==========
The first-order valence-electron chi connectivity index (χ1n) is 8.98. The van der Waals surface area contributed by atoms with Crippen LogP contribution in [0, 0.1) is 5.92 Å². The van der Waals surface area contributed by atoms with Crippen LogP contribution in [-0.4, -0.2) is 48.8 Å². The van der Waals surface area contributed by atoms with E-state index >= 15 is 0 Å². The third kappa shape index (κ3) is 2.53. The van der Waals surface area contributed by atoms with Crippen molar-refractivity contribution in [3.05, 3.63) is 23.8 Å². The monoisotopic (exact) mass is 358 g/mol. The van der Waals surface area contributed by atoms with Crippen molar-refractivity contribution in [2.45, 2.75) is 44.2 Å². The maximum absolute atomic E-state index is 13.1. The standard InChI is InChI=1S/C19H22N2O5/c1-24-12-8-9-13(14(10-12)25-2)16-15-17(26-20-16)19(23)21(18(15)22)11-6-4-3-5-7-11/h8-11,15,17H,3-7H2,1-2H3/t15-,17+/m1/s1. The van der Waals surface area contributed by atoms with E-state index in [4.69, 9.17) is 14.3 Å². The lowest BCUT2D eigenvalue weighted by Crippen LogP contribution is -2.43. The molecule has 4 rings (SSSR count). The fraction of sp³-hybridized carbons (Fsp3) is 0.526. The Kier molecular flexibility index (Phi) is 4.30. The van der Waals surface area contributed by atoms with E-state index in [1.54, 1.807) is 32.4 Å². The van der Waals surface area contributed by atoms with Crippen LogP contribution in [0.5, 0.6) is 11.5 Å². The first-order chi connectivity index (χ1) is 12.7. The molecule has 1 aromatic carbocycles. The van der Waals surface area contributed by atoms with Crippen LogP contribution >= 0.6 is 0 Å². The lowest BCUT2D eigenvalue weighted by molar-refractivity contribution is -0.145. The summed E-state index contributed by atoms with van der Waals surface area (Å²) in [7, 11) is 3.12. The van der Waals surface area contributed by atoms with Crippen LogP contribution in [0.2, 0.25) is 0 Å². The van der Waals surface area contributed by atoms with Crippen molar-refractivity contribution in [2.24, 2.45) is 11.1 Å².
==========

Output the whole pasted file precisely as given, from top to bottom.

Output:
The first-order valence-electron chi connectivity index (χ1n) is 8.98. The van der Waals surface area contributed by atoms with Crippen LogP contribution in [0, 0.1) is 5.92 Å². The van der Waals surface area contributed by atoms with Crippen LogP contribution in [-0.4, -0.2) is 48.8 Å². The van der Waals surface area contributed by atoms with E-state index >= 15 is 0 Å². The third kappa shape index (κ3) is 2.53. The van der Waals surface area contributed by atoms with Crippen molar-refractivity contribution in [3.05, 3.63) is 23.8 Å². The monoisotopic (exact) mass is 358 g/mol. The van der Waals surface area contributed by atoms with Crippen molar-refractivity contribution in [2.45, 2.75) is 44.2 Å². The maximum absolute atomic E-state index is 13.1. The standard InChI is InChI=1S/C19H22N2O5/c1-24-12-8-9-13(14(10-12)25-2)16-15-17(26-20-16)19(23)21(18(15)22)11-6-4-3-5-7-11/h8-11,15,17H,3-7H2,1-2H3/t15-,17+/m1/s1. The van der Waals surface area contributed by atoms with E-state index in [4.69, 9.17) is 14.3 Å². The lowest BCUT2D eigenvalue weighted by Crippen LogP contribution is -2.43. The molecule has 4 rings (SSSR count). The fraction of sp³-hybridized carbons (Fsp3) is 0.526. The Kier molecular flexibility index (Phi) is 4.30. The van der Waals surface area contributed by atoms with E-state index in [1.54, 1.807) is 32.4 Å². The van der Waals surface area contributed by atoms with Crippen LogP contribution in [0.5, 0.6) is 11.5 Å². The first-order chi connectivity index (χ1) is 12.7. The molecule has 1 aromatic carbocycles. The van der Waals surface area contributed by atoms with Crippen LogP contribution >= 0.6 is 0 Å². The lowest BCUT2D eigenvalue weighted by molar-refractivity contribution is -0.145. The summed E-state index contributed by atoms with van der Waals surface area (Å²) in [7, 11) is 3.12. The van der Waals surface area contributed by atoms with Crippen LogP contribution in [0.2, 0.25) is 0 Å². The van der Waals surface area contributed by atoms with Crippen molar-refractivity contribution in [2.24, 2.45) is 11.1 Å².